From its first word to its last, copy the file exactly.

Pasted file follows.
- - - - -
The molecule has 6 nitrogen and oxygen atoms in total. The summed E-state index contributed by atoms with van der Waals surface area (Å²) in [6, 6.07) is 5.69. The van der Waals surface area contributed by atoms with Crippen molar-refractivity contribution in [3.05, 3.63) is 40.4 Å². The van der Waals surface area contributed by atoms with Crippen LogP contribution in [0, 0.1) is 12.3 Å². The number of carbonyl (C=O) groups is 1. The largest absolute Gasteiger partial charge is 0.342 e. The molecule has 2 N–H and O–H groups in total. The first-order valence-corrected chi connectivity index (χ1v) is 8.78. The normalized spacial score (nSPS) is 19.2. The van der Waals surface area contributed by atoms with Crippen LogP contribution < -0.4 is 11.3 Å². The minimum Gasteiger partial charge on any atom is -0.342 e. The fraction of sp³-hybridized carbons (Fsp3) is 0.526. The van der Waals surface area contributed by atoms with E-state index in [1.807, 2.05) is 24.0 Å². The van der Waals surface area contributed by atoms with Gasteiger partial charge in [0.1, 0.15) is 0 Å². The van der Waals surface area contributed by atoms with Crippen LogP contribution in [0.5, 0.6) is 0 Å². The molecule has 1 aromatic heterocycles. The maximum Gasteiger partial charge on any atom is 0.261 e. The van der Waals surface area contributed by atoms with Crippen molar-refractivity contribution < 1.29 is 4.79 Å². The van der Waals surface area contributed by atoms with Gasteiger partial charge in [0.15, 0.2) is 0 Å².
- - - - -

The molecule has 6 nitrogen and oxygen atoms in total. The summed E-state index contributed by atoms with van der Waals surface area (Å²) in [6, 6.07) is 5.69. The van der Waals surface area contributed by atoms with Crippen molar-refractivity contribution in [3.05, 3.63) is 40.4 Å². The van der Waals surface area contributed by atoms with Crippen LogP contribution in [0, 0.1) is 12.3 Å². The number of carbonyl (C=O) groups is 1. The largest absolute Gasteiger partial charge is 0.342 e. The molecule has 2 N–H and O–H groups in total. The first-order valence-corrected chi connectivity index (χ1v) is 8.78. The normalized spacial score (nSPS) is 19.2. The van der Waals surface area contributed by atoms with Crippen LogP contribution < -0.4 is 11.3 Å². The minimum Gasteiger partial charge on any atom is -0.342 e. The fraction of sp³-hybridized carbons (Fsp3) is 0.526. The van der Waals surface area contributed by atoms with E-state index in [1.807, 2.05) is 24.0 Å². The van der Waals surface area contributed by atoms with Gasteiger partial charge in [0.1, 0.15) is 0 Å². The van der Waals surface area contributed by atoms with Crippen LogP contribution in [0.5, 0.6) is 0 Å². The molecule has 1 aromatic heterocycles. The maximum Gasteiger partial charge on any atom is 0.261 e. The van der Waals surface area contributed by atoms with Crippen molar-refractivity contribution < 1.29 is 4.79 Å². The van der Waals surface area contributed by atoms with Gasteiger partial charge in [0.15, 0.2) is 0 Å².